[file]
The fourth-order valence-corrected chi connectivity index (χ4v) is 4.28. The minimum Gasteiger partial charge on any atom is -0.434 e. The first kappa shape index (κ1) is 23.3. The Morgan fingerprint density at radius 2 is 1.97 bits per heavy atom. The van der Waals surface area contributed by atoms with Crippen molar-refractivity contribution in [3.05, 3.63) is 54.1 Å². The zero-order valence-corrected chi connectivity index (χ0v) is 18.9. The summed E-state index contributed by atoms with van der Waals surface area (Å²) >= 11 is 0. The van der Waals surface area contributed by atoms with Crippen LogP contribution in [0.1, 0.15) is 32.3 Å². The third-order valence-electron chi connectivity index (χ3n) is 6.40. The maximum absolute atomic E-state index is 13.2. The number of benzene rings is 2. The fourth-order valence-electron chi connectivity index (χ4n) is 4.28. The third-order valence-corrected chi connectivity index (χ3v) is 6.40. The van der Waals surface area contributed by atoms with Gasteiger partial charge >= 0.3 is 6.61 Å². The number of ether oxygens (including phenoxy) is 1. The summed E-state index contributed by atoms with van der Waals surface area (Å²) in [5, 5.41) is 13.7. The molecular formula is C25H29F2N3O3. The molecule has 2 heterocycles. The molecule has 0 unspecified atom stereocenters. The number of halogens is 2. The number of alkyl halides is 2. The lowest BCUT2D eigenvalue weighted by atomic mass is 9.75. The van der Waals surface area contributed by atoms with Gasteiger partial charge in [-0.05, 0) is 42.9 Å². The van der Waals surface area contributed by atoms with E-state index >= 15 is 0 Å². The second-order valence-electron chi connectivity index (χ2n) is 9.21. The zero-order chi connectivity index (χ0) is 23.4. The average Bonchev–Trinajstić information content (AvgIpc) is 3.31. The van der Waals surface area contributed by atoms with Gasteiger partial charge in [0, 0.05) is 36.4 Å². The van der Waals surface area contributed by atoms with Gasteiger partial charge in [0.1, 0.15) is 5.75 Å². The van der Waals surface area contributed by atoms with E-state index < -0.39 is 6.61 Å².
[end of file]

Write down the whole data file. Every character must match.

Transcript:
The fourth-order valence-corrected chi connectivity index (χ4v) is 4.28. The minimum Gasteiger partial charge on any atom is -0.434 e. The first kappa shape index (κ1) is 23.3. The Morgan fingerprint density at radius 2 is 1.97 bits per heavy atom. The van der Waals surface area contributed by atoms with Crippen molar-refractivity contribution in [3.05, 3.63) is 54.1 Å². The zero-order valence-corrected chi connectivity index (χ0v) is 18.9. The summed E-state index contributed by atoms with van der Waals surface area (Å²) >= 11 is 0. The van der Waals surface area contributed by atoms with Crippen LogP contribution in [0.1, 0.15) is 32.3 Å². The third-order valence-electron chi connectivity index (χ3n) is 6.40. The maximum absolute atomic E-state index is 13.2. The number of benzene rings is 2. The fourth-order valence-electron chi connectivity index (χ4n) is 4.28. The third-order valence-corrected chi connectivity index (χ3v) is 6.40. The van der Waals surface area contributed by atoms with Gasteiger partial charge >= 0.3 is 6.61 Å². The number of ether oxygens (including phenoxy) is 1. The summed E-state index contributed by atoms with van der Waals surface area (Å²) in [5, 5.41) is 13.7. The molecular formula is C25H29F2N3O3. The molecule has 2 heterocycles. The molecule has 0 unspecified atom stereocenters. The number of halogens is 2. The number of alkyl halides is 2. The lowest BCUT2D eigenvalue weighted by atomic mass is 9.75. The van der Waals surface area contributed by atoms with Gasteiger partial charge in [-0.05, 0) is 42.9 Å². The van der Waals surface area contributed by atoms with E-state index >= 15 is 0 Å². The second-order valence-electron chi connectivity index (χ2n) is 9.21. The zero-order chi connectivity index (χ0) is 23.4. The average Bonchev–Trinajstić information content (AvgIpc) is 3.31. The van der Waals surface area contributed by atoms with Gasteiger partial charge in [0, 0.05) is 36.4 Å². The van der Waals surface area contributed by atoms with Gasteiger partial charge in [0.1, 0.15) is 5.75 Å². The van der Waals surface area contributed by atoms with E-state index < -0.39 is 6.61 Å².